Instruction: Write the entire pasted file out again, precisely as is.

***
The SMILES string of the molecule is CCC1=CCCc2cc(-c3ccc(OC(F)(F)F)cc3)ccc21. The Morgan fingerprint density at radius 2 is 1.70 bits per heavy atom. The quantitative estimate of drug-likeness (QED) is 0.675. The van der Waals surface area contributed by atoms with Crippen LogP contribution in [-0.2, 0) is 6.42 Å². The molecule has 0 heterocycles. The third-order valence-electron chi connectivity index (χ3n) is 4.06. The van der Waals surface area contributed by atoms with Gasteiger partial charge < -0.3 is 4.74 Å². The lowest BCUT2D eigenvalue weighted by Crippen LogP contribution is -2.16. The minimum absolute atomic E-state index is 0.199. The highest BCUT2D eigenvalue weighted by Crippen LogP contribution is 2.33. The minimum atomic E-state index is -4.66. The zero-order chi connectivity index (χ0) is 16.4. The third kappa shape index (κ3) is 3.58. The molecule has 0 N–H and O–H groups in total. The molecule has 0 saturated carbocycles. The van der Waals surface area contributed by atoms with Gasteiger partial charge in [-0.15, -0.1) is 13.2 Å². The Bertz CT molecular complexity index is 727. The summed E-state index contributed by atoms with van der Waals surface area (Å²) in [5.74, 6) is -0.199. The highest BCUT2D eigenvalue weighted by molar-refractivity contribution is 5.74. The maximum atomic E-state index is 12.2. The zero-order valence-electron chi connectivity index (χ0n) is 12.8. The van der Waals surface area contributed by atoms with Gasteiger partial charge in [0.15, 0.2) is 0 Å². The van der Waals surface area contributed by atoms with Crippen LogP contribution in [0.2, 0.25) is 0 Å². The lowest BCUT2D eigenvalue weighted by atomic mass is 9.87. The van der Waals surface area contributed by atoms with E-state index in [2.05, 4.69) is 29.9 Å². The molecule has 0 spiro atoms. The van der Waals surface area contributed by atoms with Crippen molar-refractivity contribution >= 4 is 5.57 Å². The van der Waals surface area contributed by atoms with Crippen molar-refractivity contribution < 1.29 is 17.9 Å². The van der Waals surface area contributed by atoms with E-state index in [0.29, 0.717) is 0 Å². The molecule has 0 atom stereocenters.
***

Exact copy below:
The SMILES string of the molecule is CCC1=CCCc2cc(-c3ccc(OC(F)(F)F)cc3)ccc21. The Morgan fingerprint density at radius 2 is 1.70 bits per heavy atom. The quantitative estimate of drug-likeness (QED) is 0.675. The van der Waals surface area contributed by atoms with Crippen LogP contribution in [-0.2, 0) is 6.42 Å². The molecule has 0 heterocycles. The third-order valence-electron chi connectivity index (χ3n) is 4.06. The van der Waals surface area contributed by atoms with Gasteiger partial charge < -0.3 is 4.74 Å². The lowest BCUT2D eigenvalue weighted by Crippen LogP contribution is -2.16. The minimum absolute atomic E-state index is 0.199. The highest BCUT2D eigenvalue weighted by Crippen LogP contribution is 2.33. The minimum atomic E-state index is -4.66. The zero-order chi connectivity index (χ0) is 16.4. The third kappa shape index (κ3) is 3.58. The molecule has 0 N–H and O–H groups in total. The molecule has 0 saturated carbocycles. The van der Waals surface area contributed by atoms with Gasteiger partial charge in [-0.15, -0.1) is 13.2 Å². The Bertz CT molecular complexity index is 727. The summed E-state index contributed by atoms with van der Waals surface area (Å²) in [5.74, 6) is -0.199. The highest BCUT2D eigenvalue weighted by molar-refractivity contribution is 5.74. The maximum atomic E-state index is 12.2. The zero-order valence-electron chi connectivity index (χ0n) is 12.8. The van der Waals surface area contributed by atoms with Gasteiger partial charge in [0.15, 0.2) is 0 Å². The van der Waals surface area contributed by atoms with Crippen LogP contribution in [0.2, 0.25) is 0 Å². The lowest BCUT2D eigenvalue weighted by atomic mass is 9.87. The van der Waals surface area contributed by atoms with E-state index in [2.05, 4.69) is 29.9 Å². The molecule has 0 spiro atoms. The van der Waals surface area contributed by atoms with Crippen molar-refractivity contribution >= 4 is 5.57 Å². The van der Waals surface area contributed by atoms with Crippen molar-refractivity contribution < 1.29 is 17.9 Å². The van der Waals surface area contributed by atoms with E-state index in [0.29, 0.717) is 0 Å². The molecule has 0 atom stereocenters.